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Scientists at Yale provide explanation for how cancer spreads
Date:4/29/2008

Metastasis, the spread of cancer throughout the body, can be explained by the fusion of a cancer cell with a white blood cell in the original tumor, according to Yale School of Medicine researchers, who say that this single event can set the stage for cancers migration to other parts of the body.

Their work was Published in the May issue of Nature Reviews Cancer. The studies, spanning 15 years, have revealed that the newly formed hybrid of the cancer cell and white blood cell adapts the white blood cells natural ability to migrate around the body, while going through the uncontrolled cell division of the original cancer cell. This causes a metastatic cell to emerge, which like a white blood cell, can migrate through tissue, enter the circulatory system and travel to other organs.

This is a unifying explanation for metastasis, said John Pawelek, a researcher in the Department of Dermatology at Yale School of Medicine and at Yale Cancer Center, who conducted the studies with colleague Ashok K. Chakraborty and several other Yale scientists. Although we know a vast amount about cancer, how a cancer cell becomes metastatic still remains a mystery.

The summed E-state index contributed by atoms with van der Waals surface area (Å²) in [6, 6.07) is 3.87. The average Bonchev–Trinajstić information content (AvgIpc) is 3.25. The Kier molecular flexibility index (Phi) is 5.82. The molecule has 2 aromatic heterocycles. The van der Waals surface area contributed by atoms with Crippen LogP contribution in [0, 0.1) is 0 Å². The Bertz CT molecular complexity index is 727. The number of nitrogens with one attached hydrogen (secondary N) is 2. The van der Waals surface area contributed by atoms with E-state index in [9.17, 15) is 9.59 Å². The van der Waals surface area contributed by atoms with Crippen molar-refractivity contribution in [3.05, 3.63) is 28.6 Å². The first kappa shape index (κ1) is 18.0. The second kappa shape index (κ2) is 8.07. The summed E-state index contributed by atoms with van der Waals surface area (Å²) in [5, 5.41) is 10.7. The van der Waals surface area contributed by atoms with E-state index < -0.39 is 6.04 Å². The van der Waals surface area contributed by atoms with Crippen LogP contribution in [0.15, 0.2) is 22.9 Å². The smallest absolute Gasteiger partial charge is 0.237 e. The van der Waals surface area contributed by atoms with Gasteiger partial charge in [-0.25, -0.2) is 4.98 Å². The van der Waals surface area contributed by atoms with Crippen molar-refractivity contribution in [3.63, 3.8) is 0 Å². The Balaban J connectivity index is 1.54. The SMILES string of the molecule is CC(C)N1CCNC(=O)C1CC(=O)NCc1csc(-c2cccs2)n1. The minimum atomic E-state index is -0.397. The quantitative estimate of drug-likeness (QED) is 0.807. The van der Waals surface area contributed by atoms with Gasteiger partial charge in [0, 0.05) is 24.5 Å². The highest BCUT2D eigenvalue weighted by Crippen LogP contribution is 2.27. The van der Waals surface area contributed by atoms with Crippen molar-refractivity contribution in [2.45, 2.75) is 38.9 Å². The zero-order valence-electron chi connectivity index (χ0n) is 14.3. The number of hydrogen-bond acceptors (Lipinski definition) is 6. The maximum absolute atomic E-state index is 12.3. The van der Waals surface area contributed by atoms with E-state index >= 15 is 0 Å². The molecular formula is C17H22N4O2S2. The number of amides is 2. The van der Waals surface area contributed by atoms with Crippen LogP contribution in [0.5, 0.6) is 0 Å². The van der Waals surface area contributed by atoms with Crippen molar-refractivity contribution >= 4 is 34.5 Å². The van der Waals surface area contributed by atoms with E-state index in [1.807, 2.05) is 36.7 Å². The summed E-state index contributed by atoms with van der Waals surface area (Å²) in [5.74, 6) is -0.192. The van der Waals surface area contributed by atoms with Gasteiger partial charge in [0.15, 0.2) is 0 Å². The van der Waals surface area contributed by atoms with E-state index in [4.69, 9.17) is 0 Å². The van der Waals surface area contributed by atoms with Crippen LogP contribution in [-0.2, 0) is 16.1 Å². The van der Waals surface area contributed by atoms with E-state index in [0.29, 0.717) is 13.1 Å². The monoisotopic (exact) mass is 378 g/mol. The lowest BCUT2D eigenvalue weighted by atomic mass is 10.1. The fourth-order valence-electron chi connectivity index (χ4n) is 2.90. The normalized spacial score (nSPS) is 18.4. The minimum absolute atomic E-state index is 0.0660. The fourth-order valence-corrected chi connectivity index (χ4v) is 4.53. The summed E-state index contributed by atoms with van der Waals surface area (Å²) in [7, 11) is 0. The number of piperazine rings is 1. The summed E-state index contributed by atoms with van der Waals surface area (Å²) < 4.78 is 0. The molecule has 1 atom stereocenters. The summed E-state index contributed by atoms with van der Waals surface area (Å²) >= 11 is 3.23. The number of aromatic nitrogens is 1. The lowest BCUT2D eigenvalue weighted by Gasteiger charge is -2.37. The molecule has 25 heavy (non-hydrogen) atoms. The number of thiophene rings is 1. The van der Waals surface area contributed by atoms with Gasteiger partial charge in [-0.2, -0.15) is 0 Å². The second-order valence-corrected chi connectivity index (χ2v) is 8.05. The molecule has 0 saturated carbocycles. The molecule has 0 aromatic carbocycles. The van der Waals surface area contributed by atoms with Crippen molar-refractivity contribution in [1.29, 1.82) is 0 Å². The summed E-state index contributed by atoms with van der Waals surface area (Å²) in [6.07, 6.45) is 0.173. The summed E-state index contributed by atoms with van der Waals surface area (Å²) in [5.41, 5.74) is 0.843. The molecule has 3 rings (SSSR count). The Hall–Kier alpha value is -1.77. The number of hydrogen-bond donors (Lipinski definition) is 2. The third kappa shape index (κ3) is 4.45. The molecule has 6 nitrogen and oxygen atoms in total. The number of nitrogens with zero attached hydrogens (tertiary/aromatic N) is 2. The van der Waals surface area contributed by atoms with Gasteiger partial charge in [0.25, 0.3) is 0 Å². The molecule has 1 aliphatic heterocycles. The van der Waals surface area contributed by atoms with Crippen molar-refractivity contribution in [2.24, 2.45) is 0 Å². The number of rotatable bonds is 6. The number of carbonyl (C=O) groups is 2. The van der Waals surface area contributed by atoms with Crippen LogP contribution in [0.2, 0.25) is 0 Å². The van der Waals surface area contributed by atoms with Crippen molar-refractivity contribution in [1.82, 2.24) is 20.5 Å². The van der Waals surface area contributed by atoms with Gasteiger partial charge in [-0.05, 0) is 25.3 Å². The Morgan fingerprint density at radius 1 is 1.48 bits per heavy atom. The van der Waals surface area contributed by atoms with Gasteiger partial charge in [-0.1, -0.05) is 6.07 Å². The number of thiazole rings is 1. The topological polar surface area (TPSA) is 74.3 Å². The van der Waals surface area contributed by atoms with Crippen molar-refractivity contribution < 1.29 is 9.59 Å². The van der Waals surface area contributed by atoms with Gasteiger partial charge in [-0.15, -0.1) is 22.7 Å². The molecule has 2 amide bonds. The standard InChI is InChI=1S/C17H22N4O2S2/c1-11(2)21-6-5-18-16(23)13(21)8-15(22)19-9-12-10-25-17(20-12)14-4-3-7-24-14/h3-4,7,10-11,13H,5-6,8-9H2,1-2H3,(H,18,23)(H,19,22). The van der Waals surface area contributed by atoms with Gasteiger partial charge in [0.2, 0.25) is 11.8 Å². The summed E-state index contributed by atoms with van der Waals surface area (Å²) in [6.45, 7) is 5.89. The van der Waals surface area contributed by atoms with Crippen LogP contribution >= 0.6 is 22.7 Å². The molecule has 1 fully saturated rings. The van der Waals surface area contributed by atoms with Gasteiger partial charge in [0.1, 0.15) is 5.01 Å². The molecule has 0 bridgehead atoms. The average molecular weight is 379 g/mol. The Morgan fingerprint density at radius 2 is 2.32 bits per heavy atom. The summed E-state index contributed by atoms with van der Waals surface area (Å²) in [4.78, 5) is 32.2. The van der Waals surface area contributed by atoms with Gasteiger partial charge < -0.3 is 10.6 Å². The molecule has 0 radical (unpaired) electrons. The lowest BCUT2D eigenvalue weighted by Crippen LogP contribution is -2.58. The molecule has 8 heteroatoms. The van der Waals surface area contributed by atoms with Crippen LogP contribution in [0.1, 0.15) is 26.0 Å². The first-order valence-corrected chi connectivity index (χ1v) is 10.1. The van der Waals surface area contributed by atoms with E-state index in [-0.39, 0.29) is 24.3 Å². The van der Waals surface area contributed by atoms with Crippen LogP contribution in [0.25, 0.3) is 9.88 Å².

The fusion theory was first proposed in the early 1900s and has attracted a lot of scientific interest over the years. Pawelek and his colleagues began their research several years ago by fusing white blood cells with tumor cells. These experimental hybrids the researchers observed, were remarkably metastatic and lethal when implanted into mice. In addition, the scientists noted, some of the molecules the hybrids used to metastasize originated from white blood cells, and these molecules were the same as those used by metastatic cells in human cancers. Pawelek and his team then validated previous findings that hybridization occurs naturally in mice, and results in metastatic cancer.

Viewing the fusion of a cancer cell and a white blood cell as the initiating event for metastasis sugg
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Contact: Karen N. Peart
karen.peart@yale.edu
203-432-1326
Yale University
Source:Eurekalert

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